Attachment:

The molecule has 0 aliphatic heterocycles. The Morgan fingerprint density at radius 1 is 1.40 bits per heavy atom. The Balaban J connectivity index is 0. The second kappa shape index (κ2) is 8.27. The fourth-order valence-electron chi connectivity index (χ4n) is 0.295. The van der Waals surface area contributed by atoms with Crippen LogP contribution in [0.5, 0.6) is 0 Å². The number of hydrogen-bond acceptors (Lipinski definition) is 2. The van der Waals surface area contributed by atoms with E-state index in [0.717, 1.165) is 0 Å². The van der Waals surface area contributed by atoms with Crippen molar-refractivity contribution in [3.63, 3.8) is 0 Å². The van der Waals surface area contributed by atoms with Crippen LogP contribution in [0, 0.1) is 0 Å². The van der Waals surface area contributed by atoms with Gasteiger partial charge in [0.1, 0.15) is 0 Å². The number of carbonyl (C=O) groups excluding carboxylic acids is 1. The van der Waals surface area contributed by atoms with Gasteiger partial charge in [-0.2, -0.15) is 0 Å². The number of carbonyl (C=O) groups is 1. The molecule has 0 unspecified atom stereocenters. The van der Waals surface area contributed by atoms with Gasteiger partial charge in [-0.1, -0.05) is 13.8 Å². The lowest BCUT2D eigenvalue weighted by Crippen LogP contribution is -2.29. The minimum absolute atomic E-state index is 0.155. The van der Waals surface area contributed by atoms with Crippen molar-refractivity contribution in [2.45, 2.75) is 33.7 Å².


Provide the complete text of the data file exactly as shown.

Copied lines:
The molecule has 0 aliphatic heterocycles. The Morgan fingerprint density at radius 1 is 1.40 bits per heavy atom. The Balaban J connectivity index is 0. The second kappa shape index (κ2) is 8.27. The fourth-order valence-electron chi connectivity index (χ4n) is 0.295. The van der Waals surface area contributed by atoms with Crippen LogP contribution in [0.5, 0.6) is 0 Å². The number of hydrogen-bond acceptors (Lipinski definition) is 2. The van der Waals surface area contributed by atoms with E-state index in [0.717, 1.165) is 0 Å². The van der Waals surface area contributed by atoms with Crippen molar-refractivity contribution in [3.63, 3.8) is 0 Å². The van der Waals surface area contributed by atoms with Crippen LogP contribution in [0, 0.1) is 0 Å². The van der Waals surface area contributed by atoms with Gasteiger partial charge in [0.1, 0.15) is 0 Å². The number of carbonyl (C=O) groups excluding carboxylic acids is 1. The van der Waals surface area contributed by atoms with Gasteiger partial charge in [-0.2, -0.15) is 0 Å². The number of carbonyl (C=O) groups is 1. The molecule has 0 unspecified atom stereocenters. The van der Waals surface area contributed by atoms with Gasteiger partial charge in [-0.1, -0.05) is 13.8 Å². The lowest BCUT2D eigenvalue weighted by Crippen LogP contribution is -2.29. The minimum absolute atomic E-state index is 0.155. The van der Waals surface area contributed by atoms with Crippen molar-refractivity contribution in [2.45, 2.75) is 33.7 Å².